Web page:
• 1
  • 2
  • 3
  • 4
  • 5
  • 6
  • 7
  • 8

Search the Catalog

Librarian Blog

  • Faster access is here

    In the last decade the number of public-access computers in U.S. libraries has doubled. That's...

  • We're secure

    Nobody's asked the question, but the answer is that, yes, our online catalog system is more...

Wimberley wants to issue $2.8 million in bonds for streets and drainage. A debt-service tax would be created to pay off the bonds. What will you do?
  • Votes: (0%)
  • Votes: (0%)
  • Votes: (0%)
  • Votes: (0%)
  • Votes: (0%)
Total Votes:
First Vote:
Last Vote:
Text Size

Not that interested

A new survey report by Library Journal gives us some important perspective on what appears to be a national obsession.

If you look at the mainstream media, you are prone to conclude that American adults are overwhelmingly enthralled by politics and current events.

The LJ survey found that when it comes to what adults read, it's almost the polar opposite.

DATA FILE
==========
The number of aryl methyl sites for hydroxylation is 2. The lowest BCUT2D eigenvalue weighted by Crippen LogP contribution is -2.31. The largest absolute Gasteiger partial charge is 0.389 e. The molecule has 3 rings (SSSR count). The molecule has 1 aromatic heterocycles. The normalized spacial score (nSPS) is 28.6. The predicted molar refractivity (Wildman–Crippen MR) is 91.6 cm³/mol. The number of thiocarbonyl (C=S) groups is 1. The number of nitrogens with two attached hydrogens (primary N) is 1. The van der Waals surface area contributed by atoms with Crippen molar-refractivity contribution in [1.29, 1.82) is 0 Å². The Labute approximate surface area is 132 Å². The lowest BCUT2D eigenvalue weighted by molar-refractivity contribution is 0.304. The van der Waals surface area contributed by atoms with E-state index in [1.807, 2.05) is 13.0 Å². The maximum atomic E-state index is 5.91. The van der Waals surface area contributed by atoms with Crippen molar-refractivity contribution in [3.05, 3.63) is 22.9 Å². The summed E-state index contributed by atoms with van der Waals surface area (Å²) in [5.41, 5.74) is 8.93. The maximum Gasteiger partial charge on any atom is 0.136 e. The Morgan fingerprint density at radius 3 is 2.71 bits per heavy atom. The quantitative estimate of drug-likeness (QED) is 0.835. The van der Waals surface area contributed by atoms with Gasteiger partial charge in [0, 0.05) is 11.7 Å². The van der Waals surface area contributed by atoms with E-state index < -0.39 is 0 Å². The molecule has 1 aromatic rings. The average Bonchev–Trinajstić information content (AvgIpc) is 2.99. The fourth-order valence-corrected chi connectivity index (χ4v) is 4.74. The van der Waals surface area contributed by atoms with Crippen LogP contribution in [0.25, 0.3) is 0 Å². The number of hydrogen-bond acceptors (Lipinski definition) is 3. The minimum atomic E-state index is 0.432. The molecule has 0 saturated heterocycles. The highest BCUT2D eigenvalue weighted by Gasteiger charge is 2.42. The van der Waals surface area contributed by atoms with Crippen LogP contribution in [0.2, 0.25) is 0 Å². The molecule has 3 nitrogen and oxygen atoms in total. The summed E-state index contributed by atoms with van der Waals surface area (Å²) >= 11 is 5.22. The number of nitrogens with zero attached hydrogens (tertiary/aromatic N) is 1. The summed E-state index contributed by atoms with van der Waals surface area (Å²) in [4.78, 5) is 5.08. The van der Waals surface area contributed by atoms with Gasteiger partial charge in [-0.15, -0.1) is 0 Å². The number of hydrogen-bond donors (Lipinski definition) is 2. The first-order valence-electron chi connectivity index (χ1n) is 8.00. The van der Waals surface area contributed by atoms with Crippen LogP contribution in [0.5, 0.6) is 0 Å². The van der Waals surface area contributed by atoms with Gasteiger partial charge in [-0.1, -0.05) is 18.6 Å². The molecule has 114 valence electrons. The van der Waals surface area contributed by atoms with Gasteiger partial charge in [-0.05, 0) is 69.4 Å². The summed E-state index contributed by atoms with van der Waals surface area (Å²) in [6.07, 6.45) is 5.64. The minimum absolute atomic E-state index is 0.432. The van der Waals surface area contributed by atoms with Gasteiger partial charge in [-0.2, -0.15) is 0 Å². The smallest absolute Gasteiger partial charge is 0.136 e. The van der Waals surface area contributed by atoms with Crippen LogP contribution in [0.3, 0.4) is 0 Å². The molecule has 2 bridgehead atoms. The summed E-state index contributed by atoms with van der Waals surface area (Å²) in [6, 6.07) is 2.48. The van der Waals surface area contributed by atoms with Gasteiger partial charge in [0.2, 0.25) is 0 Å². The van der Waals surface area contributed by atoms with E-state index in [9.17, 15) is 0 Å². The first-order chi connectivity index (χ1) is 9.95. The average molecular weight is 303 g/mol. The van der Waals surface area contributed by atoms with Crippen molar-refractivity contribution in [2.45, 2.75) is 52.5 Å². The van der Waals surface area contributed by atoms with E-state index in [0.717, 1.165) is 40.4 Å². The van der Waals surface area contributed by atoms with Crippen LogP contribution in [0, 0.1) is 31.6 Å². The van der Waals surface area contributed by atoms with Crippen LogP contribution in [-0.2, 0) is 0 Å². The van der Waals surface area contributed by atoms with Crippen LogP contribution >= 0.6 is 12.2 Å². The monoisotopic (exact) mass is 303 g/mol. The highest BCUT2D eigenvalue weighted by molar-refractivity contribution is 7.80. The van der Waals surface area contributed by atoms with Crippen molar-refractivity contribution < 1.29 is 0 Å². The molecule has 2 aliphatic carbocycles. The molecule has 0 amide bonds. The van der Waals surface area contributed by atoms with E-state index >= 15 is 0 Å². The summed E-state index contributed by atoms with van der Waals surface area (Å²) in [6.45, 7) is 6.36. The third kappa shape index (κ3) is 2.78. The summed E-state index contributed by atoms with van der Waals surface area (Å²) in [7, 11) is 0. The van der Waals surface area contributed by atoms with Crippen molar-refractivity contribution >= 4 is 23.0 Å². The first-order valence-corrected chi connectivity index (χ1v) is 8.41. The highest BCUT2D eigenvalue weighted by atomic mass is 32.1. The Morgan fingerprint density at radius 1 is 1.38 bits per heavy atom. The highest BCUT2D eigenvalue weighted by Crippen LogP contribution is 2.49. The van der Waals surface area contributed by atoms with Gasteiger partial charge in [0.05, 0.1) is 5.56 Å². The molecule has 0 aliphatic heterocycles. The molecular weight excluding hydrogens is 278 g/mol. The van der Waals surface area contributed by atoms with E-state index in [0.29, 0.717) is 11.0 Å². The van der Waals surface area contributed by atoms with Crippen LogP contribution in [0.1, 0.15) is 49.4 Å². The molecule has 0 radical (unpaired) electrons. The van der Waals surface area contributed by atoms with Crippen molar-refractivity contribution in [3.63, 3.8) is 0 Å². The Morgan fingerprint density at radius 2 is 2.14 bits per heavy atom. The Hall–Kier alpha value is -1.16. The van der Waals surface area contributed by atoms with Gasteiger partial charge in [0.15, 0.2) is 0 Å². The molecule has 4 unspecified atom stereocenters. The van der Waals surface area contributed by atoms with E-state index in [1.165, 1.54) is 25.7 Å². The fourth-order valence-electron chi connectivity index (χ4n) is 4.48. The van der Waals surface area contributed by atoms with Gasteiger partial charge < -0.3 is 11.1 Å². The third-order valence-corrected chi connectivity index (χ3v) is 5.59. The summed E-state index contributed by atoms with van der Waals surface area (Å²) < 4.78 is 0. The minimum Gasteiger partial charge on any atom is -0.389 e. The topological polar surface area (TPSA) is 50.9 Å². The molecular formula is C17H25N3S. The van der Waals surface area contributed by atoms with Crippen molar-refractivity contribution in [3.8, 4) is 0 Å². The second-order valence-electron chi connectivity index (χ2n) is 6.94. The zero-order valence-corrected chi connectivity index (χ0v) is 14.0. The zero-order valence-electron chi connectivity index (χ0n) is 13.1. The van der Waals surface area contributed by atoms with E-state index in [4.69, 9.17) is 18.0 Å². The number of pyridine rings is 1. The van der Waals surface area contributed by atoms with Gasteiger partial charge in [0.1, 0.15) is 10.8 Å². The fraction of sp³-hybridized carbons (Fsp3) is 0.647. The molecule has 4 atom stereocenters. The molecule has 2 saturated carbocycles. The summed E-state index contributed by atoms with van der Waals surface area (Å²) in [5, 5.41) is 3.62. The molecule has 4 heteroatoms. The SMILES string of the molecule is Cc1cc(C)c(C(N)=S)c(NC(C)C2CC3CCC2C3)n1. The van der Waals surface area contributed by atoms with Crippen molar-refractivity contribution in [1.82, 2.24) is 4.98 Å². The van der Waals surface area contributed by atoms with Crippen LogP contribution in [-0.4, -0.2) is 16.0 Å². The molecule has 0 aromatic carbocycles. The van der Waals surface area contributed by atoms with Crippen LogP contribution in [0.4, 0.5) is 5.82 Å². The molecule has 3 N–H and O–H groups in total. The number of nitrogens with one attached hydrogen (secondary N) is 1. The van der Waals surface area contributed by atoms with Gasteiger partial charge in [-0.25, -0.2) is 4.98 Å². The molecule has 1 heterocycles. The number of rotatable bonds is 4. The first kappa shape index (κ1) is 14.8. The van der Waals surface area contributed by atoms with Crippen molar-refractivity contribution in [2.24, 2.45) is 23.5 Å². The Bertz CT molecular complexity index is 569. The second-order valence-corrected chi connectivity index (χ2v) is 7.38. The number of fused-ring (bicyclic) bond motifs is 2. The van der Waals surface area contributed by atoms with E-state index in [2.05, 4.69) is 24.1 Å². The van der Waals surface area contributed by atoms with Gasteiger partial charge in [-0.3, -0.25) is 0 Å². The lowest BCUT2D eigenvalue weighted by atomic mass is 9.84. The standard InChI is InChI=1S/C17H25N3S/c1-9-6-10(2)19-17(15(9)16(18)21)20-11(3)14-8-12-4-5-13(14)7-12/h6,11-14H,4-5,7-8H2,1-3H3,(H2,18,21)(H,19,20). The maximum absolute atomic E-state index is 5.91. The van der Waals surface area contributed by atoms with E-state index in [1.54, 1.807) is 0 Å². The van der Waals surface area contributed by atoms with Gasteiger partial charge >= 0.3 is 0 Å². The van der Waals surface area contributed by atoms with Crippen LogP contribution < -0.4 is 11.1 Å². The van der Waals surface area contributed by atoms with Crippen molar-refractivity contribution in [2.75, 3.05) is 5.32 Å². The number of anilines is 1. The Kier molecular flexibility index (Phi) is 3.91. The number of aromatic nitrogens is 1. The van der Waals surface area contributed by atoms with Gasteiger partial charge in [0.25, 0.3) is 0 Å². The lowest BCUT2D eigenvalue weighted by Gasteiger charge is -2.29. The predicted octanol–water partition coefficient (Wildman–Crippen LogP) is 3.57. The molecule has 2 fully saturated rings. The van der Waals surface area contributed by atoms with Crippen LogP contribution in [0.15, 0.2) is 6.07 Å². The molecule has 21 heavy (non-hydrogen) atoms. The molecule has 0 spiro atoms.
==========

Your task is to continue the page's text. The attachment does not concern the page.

The highest rate of circulation for adult nonfiction nationwide is in the cooking category, according to the survey. That isn’t much of a surprise, given the number of celebrity chef recipe books that are published each year. The category with the next highest circulation rate was medical and health books, again not much of a surprise given this nation’s obsession with all things related to our bodies and minds.

The surprise was in how low the circulation rate is for current-events and political books. That was at a stunningly low rate of 16 percent. Compare that to the rate for cooking books – 81 percent.

In the adult fiction category, the top rate was for mystery and suspense novels, followed by general fiction and then romance. At the bottom: westerns.

I don’t have the numbers for the Wimberley Village Library, but it appears to me that we follow the national trend when it comes to adult fiction circulation. I can’t say about adult nonfiction.

Add comment


Security code
Refresh